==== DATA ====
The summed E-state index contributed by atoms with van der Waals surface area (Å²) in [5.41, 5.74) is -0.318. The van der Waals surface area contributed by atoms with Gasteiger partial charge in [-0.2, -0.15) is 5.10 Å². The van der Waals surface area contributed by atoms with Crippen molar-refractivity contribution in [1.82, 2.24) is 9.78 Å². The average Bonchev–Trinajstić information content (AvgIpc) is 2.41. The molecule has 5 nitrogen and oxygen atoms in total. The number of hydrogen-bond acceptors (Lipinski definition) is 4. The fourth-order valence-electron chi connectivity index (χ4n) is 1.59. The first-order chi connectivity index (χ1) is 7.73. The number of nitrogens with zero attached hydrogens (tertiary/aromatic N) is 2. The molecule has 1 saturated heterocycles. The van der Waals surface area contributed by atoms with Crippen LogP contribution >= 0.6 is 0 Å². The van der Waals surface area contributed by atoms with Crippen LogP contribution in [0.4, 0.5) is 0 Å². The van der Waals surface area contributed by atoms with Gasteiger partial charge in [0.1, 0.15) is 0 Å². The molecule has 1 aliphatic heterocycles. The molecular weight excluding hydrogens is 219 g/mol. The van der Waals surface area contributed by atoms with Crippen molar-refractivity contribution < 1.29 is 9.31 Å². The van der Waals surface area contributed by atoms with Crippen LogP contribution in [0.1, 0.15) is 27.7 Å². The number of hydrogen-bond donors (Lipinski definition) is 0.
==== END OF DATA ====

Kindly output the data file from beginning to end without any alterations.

The summed E-state index contributed by atoms with van der Waals surface area (Å²) in [5.41, 5.74) is -0.318. The van der Waals surface area contributed by atoms with Gasteiger partial charge in [-0.2, -0.15) is 5.10 Å². The van der Waals surface area contributed by atoms with Crippen molar-refractivity contribution in [1.82, 2.24) is 9.78 Å². The average Bonchev–Trinajstić information content (AvgIpc) is 2.41. The molecule has 5 nitrogen and oxygen atoms in total. The number of hydrogen-bond acceptors (Lipinski definition) is 4. The fourth-order valence-electron chi connectivity index (χ4n) is 1.59. The first-order chi connectivity index (χ1) is 7.73. The number of nitrogens with zero attached hydrogens (tertiary/aromatic N) is 2. The molecule has 1 saturated heterocycles. The van der Waals surface area contributed by atoms with Crippen LogP contribution >= 0.6 is 0 Å². The van der Waals surface area contributed by atoms with Crippen LogP contribution in [0.4, 0.5) is 0 Å². The van der Waals surface area contributed by atoms with Gasteiger partial charge in [0.1, 0.15) is 0 Å². The molecule has 1 aliphatic heterocycles. The molecular weight excluding hydrogens is 219 g/mol. The van der Waals surface area contributed by atoms with Crippen molar-refractivity contribution < 1.29 is 9.31 Å². The van der Waals surface area contributed by atoms with Crippen LogP contribution in [0.1, 0.15) is 27.7 Å². The number of hydrogen-bond donors (Lipinski definition) is 0.